# Duocylinder

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Stereographic projection of the duocylinder's ridges (see below), as a flat torus. The ridge is rotating on XW plane.

The duocylinder, or double cylinder, is a geometric object embedded in 4-dimensional Euclidean space, defined as the Cartesian product of two disks of radii r1 and r2:

$D = \{ (x,y,z,w) | x^2+y^2\leq r_1^2,\ z^2+w^2\leq r_2^2 \}$

It is analogous to a cylinder in 3-space, which is the Cartesian product of a disk with a line segment.

## Geometry

### Bounding 3-manifolds

The duocylinder is bounded by two mutually perpendicular 3-manifolds with torus-like surfaces, described by the equations:

$x^2 + y^2 = r_1^2, z^2 + w^2 \leq r_2^2$

and

$z^2 + w^2 = r_2^2, x^2 + y^2 \leq r_1^2$

The duocylinder is so called because these two bounding 3-manifolds may be thought of as 3-dimensional cylinders 'bent around' in 4-dimensional space such that they form closed loops in the XY and ZW planes. The duocylinder has rotational symmetry in both of these planes.

### The ridge

The ridge of the duocylinder is the 2-manifold that is the boundary between the two bounding tori. It is in the shape of a Clifford torus, which is the Cartesian product of two circles. Intuitively, it may be constructed as follows: Roll a 2-dimensional rectangle into a cylinder, so that its top and bottom edges meet. Then roll the cylinder in the plane perpendicular to the 3-dimensional hyperplane that the cylinder lies in, so that its two circular ends meet.

The resulting shape is topologically equivalent to a Euclidean 2-torus (a doughnut shape). However, unlike the latter, all parts of its surface are identically deformed. On the doughnut, the surface around the 'doughnut hole' is deformed with negative curvature while the surface outside is deformed with positive curvature.

The ridge of the duocylinder may be thought of as the actual global shape of the screens of video games such as Asteroids, where going off the edge of one side of the screen leads to the other side. It cannot be embedded without distortion in 3-dimensional space, because it requires two degrees of freedom in addition to its inherent 2-dimensional surface in order for both pairs of edges to be joined.

The duocylinder can be constructed from the 3-sphere by "slicing" off the bulge of the 3-sphere on either side of the ridge. The analog of this on the 2-sphere is to draw minor latitude circles at +/- 45 degrees and slicing off the bulge between them, leaving a cylindrical wall, and slicing off the tops, leaving flat tops. This operation is equivalent to removing select vertices/pyramids from polytopes, but since the 3-sphere is smooth/regular you have to generalize the operation.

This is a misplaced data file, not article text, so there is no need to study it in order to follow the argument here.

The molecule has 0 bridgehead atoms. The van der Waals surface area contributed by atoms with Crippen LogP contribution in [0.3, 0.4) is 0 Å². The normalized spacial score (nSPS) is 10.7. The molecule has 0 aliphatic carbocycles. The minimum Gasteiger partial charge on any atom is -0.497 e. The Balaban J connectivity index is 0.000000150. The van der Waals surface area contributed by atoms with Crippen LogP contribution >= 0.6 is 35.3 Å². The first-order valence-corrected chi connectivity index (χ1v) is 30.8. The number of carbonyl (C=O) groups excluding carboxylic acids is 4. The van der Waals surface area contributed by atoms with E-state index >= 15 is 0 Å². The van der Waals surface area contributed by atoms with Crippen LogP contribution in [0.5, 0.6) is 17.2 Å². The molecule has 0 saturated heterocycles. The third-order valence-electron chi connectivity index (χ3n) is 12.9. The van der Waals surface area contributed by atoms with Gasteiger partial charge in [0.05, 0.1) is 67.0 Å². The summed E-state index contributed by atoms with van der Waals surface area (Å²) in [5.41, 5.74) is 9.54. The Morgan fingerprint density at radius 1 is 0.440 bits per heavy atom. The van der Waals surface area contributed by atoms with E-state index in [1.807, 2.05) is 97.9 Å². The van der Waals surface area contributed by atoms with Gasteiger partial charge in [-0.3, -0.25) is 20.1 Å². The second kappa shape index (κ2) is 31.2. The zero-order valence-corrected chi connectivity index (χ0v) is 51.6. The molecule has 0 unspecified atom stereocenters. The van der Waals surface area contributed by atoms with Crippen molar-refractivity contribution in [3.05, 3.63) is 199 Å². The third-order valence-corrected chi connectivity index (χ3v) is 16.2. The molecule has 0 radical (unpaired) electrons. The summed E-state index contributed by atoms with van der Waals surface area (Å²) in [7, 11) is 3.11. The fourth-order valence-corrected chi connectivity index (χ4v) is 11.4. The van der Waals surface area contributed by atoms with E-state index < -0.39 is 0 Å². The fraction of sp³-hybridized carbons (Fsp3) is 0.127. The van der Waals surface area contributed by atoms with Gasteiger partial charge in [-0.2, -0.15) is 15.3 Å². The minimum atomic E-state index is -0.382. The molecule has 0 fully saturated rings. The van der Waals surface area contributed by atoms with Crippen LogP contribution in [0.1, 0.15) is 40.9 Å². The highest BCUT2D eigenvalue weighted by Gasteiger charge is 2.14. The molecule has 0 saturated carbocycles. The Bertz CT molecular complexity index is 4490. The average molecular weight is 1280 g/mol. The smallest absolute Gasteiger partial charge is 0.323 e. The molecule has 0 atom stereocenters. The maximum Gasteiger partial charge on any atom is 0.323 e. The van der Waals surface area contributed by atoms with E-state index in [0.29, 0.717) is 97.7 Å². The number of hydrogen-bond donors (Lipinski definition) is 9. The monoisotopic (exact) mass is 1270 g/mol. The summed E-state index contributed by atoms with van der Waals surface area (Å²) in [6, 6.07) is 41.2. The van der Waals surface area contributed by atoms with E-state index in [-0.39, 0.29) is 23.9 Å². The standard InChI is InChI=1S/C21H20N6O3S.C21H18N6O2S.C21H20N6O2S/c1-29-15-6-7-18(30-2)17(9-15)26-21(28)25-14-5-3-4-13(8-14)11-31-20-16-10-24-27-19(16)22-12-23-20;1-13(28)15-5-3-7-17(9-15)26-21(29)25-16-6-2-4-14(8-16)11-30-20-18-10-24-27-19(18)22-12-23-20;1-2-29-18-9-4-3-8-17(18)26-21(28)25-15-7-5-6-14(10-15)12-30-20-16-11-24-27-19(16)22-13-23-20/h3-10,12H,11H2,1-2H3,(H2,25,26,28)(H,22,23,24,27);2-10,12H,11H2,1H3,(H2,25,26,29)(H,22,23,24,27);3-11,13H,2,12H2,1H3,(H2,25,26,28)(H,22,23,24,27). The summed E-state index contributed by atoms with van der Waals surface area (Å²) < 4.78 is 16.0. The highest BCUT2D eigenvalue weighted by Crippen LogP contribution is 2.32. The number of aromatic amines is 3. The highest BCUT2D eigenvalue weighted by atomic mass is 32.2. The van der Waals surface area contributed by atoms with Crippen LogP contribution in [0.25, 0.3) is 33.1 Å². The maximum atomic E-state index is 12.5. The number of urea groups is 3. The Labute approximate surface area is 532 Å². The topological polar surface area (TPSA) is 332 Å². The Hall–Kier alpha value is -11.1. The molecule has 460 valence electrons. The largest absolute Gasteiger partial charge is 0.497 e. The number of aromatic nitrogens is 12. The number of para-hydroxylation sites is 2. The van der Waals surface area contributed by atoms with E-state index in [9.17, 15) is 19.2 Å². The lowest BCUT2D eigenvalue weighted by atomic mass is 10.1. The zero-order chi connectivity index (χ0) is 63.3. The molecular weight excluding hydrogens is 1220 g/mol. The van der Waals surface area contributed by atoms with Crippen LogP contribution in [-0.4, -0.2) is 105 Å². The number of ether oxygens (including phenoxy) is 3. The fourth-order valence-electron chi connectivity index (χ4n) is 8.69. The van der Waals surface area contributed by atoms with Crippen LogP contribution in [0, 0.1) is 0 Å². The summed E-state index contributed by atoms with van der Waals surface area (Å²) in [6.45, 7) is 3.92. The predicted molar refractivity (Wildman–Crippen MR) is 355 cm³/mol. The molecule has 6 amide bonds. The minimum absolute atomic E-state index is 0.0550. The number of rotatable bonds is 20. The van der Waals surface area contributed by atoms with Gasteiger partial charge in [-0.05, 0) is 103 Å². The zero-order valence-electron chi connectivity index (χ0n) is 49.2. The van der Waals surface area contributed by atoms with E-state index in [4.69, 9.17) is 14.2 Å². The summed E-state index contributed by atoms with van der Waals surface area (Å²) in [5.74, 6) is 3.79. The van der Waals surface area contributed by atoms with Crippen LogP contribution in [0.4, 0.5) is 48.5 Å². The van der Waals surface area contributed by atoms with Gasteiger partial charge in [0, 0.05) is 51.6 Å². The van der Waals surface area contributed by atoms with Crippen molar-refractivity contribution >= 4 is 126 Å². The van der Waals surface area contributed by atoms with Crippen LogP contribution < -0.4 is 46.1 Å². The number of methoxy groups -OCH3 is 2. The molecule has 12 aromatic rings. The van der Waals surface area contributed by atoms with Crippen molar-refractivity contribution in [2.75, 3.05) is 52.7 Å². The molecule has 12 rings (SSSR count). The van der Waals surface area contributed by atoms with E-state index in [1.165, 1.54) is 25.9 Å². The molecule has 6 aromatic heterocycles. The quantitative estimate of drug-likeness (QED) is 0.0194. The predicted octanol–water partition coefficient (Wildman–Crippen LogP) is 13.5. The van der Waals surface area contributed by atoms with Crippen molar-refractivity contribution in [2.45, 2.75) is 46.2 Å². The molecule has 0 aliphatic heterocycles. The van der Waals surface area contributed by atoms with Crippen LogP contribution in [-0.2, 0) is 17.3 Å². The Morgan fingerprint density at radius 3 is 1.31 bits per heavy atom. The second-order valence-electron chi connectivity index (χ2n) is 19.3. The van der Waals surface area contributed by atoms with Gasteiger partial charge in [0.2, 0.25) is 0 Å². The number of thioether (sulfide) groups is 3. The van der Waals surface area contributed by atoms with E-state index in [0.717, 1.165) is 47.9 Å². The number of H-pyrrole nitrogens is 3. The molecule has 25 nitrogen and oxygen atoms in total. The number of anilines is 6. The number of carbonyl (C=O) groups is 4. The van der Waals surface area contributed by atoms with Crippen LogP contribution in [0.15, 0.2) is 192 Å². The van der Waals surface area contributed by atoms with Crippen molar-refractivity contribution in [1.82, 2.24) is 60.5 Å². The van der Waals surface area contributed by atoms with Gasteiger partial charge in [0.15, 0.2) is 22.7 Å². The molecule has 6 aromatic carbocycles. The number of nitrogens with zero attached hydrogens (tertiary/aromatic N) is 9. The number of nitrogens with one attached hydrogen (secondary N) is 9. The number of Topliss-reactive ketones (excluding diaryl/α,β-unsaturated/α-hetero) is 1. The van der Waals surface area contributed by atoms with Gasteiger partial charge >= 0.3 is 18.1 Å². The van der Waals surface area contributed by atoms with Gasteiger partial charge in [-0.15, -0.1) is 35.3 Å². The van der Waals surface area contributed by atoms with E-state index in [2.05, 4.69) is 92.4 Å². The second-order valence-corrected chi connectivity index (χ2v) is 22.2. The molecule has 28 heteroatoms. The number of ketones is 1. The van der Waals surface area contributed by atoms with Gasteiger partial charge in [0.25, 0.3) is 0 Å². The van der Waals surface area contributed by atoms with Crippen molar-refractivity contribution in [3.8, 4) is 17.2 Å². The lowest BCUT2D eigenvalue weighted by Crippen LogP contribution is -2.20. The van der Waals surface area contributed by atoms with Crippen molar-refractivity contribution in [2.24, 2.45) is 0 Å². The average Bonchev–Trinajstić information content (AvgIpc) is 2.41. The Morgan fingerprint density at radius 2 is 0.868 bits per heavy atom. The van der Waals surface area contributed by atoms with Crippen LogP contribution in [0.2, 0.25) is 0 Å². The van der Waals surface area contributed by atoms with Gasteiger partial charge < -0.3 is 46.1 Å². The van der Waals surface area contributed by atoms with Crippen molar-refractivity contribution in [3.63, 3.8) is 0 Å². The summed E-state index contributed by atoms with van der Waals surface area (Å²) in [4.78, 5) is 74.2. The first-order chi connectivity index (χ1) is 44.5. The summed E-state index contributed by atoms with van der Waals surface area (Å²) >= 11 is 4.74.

### Projections

Parallel projections of the duocylinder into 3-dimensional space and its cross-sections with 3-dimensional space both form cylinders. Perspective projections of the duocylinder form torus-like shapes with the 'doughnut hole' filled in.

### Relation to other shapes

The duocylinder is the limiting shape of duoprisms as the number of sides in the constituent polygonal prisms approach infinity. The duoprisms therefore serve as good polytopic approximations of the duocylinder.

In 3-space, a cylinder can be considered intermediate between a cube and a sphere. In 4-space there are three intermediate forms between the tesseract (1-ball × 1-ball × 1-ball × 1-ball) and the hypersphere (4-ball). They are the:

• cubinder (2-ball × 1-ball × 1-ball), whose surface consists of four cylindrical cells and one square torus.
• spherinder (3-ball × 1-ball), whose surface consists of three cells - two spheres, and the region in between.
• duocylinder (2-ball × 2-ball), whose surface consists of two toroidal cells.

These constructions correspond to the five partitions of 4, the number of dimensions.

## References

• The Fourth Dimension Simply Explained, Henry P. Manning, Munn & Company, 1910, New York. Available from the University of Virginia library. Also accessible online: The Fourth Dimension Simply Explained—contains a description of duoprisms and duocylinders (double cylinders)
• The Visual Guide To Extra Dimensions: Visualizing The Fourth Dimension, Higher-Dimensional Polytopes, And Curved Hypersurfaces, Chris McMullen, 2008, ISBN 978-1438298924